The article states, “A number of parents have been critical of the two women because their business, Sweet Olive Design and Development was hired by the prior school leadership — which largely resigned after embroiling the school in various controversies.” Let’s elaborate on what’s behind those criticisms as both women stand a strong chance of permanent employment with the school. Sweet Olive wasn’t just hired by the prior school leadership – their contract was signed exclusively by ousted former board chair Jean Montes and not by the school’s then-administrator, contrary to what Montes asserted in a public meeting last October that was recorded here in The Lens. This was revealed in a subsequent public information request for that contract. Sweet Olive’s ties with Montes also extended to a separate and lucrative contract with the Greater New Orleans Youth Orchestra, of which he is artistic director. Furthermore, they also had a monthly contract to promote Chateau du Lac restaurant, owned by another ousted board member, Paige Saleun. Interestingly, one of Sweet Olive’s first moves upon getting the LFNO contract was to merge the entire school’s mailing list with Chateau du Lac’s so that school parents found themselves receiving the restaurant’s monthly newsletter without subscribing. This practice was only stopped after parental complaints, and the two women attributed the mailing list merging to an error. This was an incredulous explanation for an obvious ethnical violation on board member Saleun’s part and suggested in every way a collusion.

    The pair also received the school photography contract for the 2012-13 school year on top of their $75,000 services contract with the school, despite not being professional photographers and lacking even the most basic equipment for school portraits (lacking lighting, the pictures were all taken outside). Interestingly, class photos taken and processed by Sweet Olive found several African-American teachers – widely believed among staff members to be targeted for firing – photoshopped out of the pictures (before and after versions were later widely circulated around). A sufficient and plausible technical explanation was never offered for an action that would’ve taken deliberate care and effort, even if it was a very poorly executed Photoshop job.

    Lora Reugger, whose position at LFNO puts her in daily contact with a range of sensitive student data, is a former nurse whose license was revoked for forging physician’s signatures on a range of prescriptions in at least half a dozen incidents, a felony offense to which she admitted.

    LFNO will not put a close to a very long and dark series of chapters in its short life until Sweet Olive is permanently removed from its administration. These women gained their position through close personal and professional relationships with former board members who had inappropriately taken administrative control of the school until state intervention wrested it away. They moved into control of a range of widely different administrative functions where their qualifications were dubious at best and their production of deliverables for the school have been murky and in constant flux. Had a more thorough background check been performed, at least one of them never should have been hired to be in a position close to sensitive data. And access to that data was, in fact, almost immediately violated as the school’s mailing list was shared with a private business for its own gain.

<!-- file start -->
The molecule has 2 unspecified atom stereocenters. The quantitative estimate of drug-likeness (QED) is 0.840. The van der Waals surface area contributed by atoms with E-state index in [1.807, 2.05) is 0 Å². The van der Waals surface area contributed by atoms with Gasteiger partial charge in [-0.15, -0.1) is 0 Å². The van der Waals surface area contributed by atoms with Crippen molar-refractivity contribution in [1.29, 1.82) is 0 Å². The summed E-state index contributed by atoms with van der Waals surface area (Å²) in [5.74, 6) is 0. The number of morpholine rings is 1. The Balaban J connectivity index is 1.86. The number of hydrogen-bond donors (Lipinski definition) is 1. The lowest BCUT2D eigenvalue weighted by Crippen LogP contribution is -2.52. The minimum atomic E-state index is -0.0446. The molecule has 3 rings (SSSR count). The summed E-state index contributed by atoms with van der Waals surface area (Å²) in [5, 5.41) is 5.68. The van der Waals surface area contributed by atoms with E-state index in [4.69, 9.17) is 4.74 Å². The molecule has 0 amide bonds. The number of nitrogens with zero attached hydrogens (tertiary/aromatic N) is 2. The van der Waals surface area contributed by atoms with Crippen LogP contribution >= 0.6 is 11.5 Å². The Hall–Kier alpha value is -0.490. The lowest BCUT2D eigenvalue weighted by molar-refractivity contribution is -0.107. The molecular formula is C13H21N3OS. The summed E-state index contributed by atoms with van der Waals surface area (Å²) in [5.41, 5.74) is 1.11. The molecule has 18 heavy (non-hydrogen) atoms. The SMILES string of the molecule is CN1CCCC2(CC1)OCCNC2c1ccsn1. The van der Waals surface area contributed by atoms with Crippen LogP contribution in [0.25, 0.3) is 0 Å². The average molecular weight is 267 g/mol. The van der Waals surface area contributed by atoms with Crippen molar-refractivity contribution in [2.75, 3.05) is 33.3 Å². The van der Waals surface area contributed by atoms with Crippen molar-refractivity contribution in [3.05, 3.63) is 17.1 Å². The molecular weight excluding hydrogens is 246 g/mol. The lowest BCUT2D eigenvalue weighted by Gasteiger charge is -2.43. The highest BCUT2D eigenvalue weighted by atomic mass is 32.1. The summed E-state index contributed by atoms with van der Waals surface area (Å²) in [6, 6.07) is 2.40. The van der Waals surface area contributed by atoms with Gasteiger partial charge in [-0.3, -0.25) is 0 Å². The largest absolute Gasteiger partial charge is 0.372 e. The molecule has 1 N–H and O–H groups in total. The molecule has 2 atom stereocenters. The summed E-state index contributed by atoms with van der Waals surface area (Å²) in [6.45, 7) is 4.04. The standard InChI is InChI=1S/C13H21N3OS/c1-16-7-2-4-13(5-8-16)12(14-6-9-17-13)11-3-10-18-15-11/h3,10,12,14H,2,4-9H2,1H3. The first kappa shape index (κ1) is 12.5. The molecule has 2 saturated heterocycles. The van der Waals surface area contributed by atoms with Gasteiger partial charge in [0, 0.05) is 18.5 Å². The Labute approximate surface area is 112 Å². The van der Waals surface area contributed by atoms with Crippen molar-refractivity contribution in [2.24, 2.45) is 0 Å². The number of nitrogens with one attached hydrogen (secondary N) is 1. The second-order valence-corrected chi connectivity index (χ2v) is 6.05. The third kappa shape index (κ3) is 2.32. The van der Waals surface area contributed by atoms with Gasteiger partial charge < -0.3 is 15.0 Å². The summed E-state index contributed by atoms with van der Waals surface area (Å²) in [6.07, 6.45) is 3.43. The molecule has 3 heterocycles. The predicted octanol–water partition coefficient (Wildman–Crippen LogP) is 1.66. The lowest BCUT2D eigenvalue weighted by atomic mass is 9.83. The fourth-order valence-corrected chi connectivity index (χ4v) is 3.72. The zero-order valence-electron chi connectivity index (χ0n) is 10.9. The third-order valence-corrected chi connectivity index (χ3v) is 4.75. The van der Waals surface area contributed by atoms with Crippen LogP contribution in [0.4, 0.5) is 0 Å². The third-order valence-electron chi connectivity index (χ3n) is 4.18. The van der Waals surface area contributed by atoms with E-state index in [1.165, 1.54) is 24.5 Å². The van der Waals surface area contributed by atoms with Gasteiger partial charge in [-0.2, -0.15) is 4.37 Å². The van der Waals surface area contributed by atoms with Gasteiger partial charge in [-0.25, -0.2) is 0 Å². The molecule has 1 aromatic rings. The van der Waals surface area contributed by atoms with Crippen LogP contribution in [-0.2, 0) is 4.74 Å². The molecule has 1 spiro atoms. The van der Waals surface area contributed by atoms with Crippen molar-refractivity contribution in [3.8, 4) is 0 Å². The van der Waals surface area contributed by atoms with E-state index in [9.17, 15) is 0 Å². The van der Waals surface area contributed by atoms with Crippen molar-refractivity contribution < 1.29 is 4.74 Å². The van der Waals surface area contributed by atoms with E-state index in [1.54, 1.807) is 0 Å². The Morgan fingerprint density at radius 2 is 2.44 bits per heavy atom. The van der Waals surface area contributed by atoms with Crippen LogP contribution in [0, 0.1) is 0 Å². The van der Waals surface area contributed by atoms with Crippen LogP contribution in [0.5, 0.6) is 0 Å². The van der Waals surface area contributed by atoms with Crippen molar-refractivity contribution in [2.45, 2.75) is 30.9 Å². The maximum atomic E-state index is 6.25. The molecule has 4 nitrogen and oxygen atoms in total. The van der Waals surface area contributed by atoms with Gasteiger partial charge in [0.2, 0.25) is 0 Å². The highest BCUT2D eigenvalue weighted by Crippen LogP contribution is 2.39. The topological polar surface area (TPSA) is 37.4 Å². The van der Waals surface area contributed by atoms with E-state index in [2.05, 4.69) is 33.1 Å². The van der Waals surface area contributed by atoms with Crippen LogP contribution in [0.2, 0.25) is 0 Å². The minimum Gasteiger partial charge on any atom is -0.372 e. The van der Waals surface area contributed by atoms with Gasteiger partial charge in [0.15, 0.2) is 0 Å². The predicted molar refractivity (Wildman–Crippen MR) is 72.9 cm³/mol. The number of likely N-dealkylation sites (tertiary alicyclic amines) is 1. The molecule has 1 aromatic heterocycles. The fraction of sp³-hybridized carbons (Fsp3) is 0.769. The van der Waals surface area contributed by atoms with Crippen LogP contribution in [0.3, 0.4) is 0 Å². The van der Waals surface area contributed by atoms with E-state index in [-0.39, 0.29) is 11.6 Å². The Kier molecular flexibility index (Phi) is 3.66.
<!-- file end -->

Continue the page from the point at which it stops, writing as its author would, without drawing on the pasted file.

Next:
Sweet Olive has its supporters at the school – a tight knit group of their friends and school parents who are clearly untroubled by the ethical conflicts, incompetence and malevolence these women have demonstrated so far in their roles. But for other parents who have never connected the dots between the previous board and these women, for Mr. Bartlett, who needs to take a more objective look at them than he has, and for the board who oversees him and who must ultimately take responsibility for his lapses in judgment, it’s time to cut these branches off the tree. Until then, the school will be stunted or worse, as one day it will fully account and be held liable for Sweet Olive’s actions on its behalf.

  • nickelndime

    LYCEE: Take a “more objective look,” “lapses in judgment”…(sounds like a typical charter CEO to me). Presents a nice picture, looks eager, but overpaid and performs as expected by a lackluster board. With this student population (low at-risk, free-lunch numbers) and high parental participation, any number of individuals could have filled this position. Just love to pay those legal firms with other people’s money, don’t they?

  • boathead12

    Well said. I know only a very few of the characters in this saga, but it is frankly enough that these ladies are associated with the previous board that they should find new work and move on. Great news that they have 70 applicants for the positions! It’s a good thing that the board is looking for new space…this school is finally ready to live up to it’s promise.